# Is the Electric Field defined in a charge density?

If I apply Coulomb's Law, I get that the field is defined in all space for volumetric densities. For linear and surface charges, the field is undefined where the charges are (division by $$0$$).

Why wouldn't $$\mathbf{E}=\vec{0}$$ inside an infinite line, or plane, as intuition suggest?

Why wouldn't $$\mathbf{E} = \vec{0}$$ or $$\mathbf{E} = \frac{\sigma}{\epsilon_0} \hat{n}$$ in a closed charged surface (like a conductor)?

• What do you mean by "in the charges"? Commented May 13, 2020 at 15:02
• If the charge is distrubuited in a line along the z-axis, "in the charges" would be at $z=0$. Commented May 13, 2020 at 16:07
• I'm really sorry, my question was terribly redacted, I didn't even meant what I asked. Editing it. Commented May 13, 2020 at 20:06

For linear and surface charges, the field is undefined where the charges are (division by $$0$$).

This is so only for linear charge distribution. For surface charge distribution, electric field can be defined everywhere (unless the distribution on the surface itself is divergent).

Why wouldn't $$\mathbf{E}=\vec{0}$$ inside an infinite line, or plane, as intuition suggest?

Intuition is subjective. My intuition does not tell me that field is zero inside the line or a plane.

For charge on a line, it can be shown, using Gauss' law, that electric field diverges in the line; the closer to the line, the greater the field magnitude, increasing without any bound, while direction depends on the angle of approach. So there is no limiting process by which we could find unique value in the line.

For charge on a smooth surface, there is a discontinuity in the field when crossing the surface, but the field can be defined even in the discontinuity. In case the surface is closed and conductive, in equilibrium the field inside vanishes and field in the surface is half the field just outside the surface.

This "completion of field definition" in the discontinuity is possible and meaningful because field is force and there is measurable finite force acting on the surface due to its charged state.

Why wouldn't $$\mathbf{E} = \vec{0}$$ or $$\mathbf{E} = \frac{\sigma}{\epsilon_0} \hat{n}$$ in a closed charged surface (like a conductor)?

The correct formula is

$$\mathbf{E} = \frac{\sigma}{2\epsilon_0}\hat{\mathbf{n}}$$ i.e. half the field at a point just outside the surface. This force acts on the surface as a kind of pressure from inside, as the charges push each other further away.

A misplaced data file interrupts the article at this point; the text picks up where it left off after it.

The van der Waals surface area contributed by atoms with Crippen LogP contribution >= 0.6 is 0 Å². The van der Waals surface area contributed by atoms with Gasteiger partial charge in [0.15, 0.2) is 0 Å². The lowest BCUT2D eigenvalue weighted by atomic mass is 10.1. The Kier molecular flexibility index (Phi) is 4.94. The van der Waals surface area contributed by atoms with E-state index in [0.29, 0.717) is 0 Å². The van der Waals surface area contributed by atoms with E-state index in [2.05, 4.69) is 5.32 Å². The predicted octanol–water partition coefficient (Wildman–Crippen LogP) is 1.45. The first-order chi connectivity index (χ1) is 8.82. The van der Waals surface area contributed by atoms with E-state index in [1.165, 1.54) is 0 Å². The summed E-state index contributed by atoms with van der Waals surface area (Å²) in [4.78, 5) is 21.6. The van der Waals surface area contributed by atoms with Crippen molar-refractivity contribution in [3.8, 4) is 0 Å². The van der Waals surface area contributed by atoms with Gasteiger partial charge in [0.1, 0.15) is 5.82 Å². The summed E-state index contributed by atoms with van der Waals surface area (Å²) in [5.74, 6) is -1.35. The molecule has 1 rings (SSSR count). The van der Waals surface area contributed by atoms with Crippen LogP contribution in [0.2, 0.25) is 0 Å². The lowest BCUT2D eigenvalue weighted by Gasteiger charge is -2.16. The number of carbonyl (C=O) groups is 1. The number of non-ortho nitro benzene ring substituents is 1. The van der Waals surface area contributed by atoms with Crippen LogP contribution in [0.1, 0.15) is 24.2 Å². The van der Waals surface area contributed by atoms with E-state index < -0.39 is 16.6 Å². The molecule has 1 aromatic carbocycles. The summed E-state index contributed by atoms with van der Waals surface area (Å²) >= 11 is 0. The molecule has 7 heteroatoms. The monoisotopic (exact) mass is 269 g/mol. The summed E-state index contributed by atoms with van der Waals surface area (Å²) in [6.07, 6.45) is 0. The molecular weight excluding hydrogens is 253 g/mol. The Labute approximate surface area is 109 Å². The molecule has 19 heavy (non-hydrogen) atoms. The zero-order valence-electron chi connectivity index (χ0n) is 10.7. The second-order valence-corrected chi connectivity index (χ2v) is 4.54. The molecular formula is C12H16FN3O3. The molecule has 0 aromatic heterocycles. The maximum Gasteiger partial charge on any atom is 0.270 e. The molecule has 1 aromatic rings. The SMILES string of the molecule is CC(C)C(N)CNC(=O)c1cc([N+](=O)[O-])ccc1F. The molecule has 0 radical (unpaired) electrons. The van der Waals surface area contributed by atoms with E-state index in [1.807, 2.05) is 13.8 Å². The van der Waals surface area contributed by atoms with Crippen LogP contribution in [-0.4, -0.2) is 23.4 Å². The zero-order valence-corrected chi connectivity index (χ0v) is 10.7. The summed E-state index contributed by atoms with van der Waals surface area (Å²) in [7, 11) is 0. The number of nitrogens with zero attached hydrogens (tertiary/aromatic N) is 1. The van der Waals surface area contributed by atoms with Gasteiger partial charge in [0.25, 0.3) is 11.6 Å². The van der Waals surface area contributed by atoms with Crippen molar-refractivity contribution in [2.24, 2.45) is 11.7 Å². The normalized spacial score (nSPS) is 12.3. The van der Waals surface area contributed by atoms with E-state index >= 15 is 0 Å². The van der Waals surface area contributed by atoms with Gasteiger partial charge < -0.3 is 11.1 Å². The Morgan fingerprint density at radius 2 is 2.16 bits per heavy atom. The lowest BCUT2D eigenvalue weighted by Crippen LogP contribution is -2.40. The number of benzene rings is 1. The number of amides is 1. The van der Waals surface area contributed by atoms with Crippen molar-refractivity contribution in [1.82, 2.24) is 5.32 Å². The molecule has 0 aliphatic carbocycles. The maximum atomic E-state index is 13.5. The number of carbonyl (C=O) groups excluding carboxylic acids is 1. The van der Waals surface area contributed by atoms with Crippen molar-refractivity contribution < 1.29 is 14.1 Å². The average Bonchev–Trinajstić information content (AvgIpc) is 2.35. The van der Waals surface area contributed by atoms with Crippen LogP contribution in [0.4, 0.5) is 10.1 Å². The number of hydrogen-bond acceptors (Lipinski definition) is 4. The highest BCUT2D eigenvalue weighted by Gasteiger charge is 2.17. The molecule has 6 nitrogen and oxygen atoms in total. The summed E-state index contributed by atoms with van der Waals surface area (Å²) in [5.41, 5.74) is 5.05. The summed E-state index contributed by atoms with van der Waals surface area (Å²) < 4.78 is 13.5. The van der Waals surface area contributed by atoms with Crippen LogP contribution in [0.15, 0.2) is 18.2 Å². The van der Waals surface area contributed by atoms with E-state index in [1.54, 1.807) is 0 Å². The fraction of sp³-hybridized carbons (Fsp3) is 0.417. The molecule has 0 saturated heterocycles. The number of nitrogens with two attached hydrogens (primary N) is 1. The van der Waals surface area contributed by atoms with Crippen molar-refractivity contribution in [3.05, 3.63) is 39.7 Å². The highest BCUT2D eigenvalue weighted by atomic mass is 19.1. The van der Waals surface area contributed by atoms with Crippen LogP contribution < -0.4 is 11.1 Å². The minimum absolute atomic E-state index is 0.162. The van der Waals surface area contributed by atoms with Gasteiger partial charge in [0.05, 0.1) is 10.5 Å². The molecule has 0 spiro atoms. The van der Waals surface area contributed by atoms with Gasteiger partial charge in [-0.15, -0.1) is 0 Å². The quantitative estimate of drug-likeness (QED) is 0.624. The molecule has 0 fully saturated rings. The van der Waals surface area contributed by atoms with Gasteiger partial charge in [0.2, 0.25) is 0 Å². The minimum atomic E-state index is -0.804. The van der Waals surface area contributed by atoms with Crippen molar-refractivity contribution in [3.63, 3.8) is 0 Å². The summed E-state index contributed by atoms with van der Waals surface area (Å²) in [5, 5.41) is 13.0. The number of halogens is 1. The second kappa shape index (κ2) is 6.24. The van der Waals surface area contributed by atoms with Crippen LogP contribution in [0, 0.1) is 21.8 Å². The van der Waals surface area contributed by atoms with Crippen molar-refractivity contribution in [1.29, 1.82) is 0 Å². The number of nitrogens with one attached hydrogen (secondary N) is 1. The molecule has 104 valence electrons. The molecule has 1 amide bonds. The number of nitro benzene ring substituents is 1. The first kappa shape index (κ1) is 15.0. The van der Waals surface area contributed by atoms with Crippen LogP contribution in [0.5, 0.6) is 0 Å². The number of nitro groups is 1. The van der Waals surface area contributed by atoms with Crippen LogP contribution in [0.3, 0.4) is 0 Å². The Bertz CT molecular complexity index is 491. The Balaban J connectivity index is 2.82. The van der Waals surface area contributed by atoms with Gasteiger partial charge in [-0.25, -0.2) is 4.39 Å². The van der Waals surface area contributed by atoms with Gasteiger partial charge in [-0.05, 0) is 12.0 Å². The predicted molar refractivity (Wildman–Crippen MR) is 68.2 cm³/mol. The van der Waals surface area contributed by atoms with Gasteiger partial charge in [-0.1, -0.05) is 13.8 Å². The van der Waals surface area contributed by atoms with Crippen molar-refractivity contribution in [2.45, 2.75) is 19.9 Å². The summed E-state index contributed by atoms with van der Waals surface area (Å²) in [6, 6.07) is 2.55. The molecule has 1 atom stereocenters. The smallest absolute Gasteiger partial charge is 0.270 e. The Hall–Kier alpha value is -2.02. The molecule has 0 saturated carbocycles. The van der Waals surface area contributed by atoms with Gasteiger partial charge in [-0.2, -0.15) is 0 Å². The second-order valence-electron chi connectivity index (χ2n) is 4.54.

• Thank you! This finite and mesurable force, just aplies in the context of a smooth closed conductive surface (i.e. conductors)? Or could I use that same argument for whatever charged surface and define the field on the surface to be the average of the field on one side and the other (I've already "proved" their diference is always $\frac{\sigma}{\epsilon_0}\hat{n}$)? Commented May 14, 2020 at 1:40
• When I said intuition, I probably was suggesting the bilateral symetry arguments. Which in my understanding, say the field must be $0$ in a infinite homogeneous line or plane Commented May 14, 2020 at 1:43
• The force will be finite even for nonconductors, if the charge distribution is "nice enough", i.e. no charge density singularities on the surface (some can be inside, such as point charge inside, that is fine). The rule of 1/2 applies only if field due to the charge distribution on the surface vanishes inside. This requires a special distribution of charge which happens for conductors in equilibrium, but it is not true in general. In general field inside is non-zero too and there is no relation between electric field just outside and surface charge density on the closest point of the surface. Commented May 14, 2020 at 11:03
• For infinite objects, force on an element of the object cannot be determined, the Coulomb integral is not defined. Finite objects are fine, but the symmetry is lost - the farther from the body center, the greater the force. For a closed charge surface, there is no such symmetry, the force will point outwards. Commented May 14, 2020 at 11:07

There is no "inside" for a plane or line, they are as thick as a point, therefore zero width. Secondly, infinite distributions would demand infinite energy to put together, they serve as idealizations for other problems or situations but intuition is not to be followed (no way of imagining real infinite quantities). Thirdly, Gauss law would fail if we take a surface around a line distribution (a cylinder) and assume that for $$\rho \rightarrow 0$$ the field is null. Instead we calculate $$\vec{E}$$ for a given radius y then see what happens if that radius is small. As in the case of a point particle we have divergences where the charges are located. When one moves to calculate volumetric charge distributions we take the field to be made of a continuum of charges, avoiding the point particle divergence. This is justified in many ways, one is to calculate $$\vec{E}$$ at a point as if no charge was there (if there were the force produced by other particles would move it), also the continuum is produced when we change sums to integrals since the $$\Delta q$$ produced by each charge is just too small.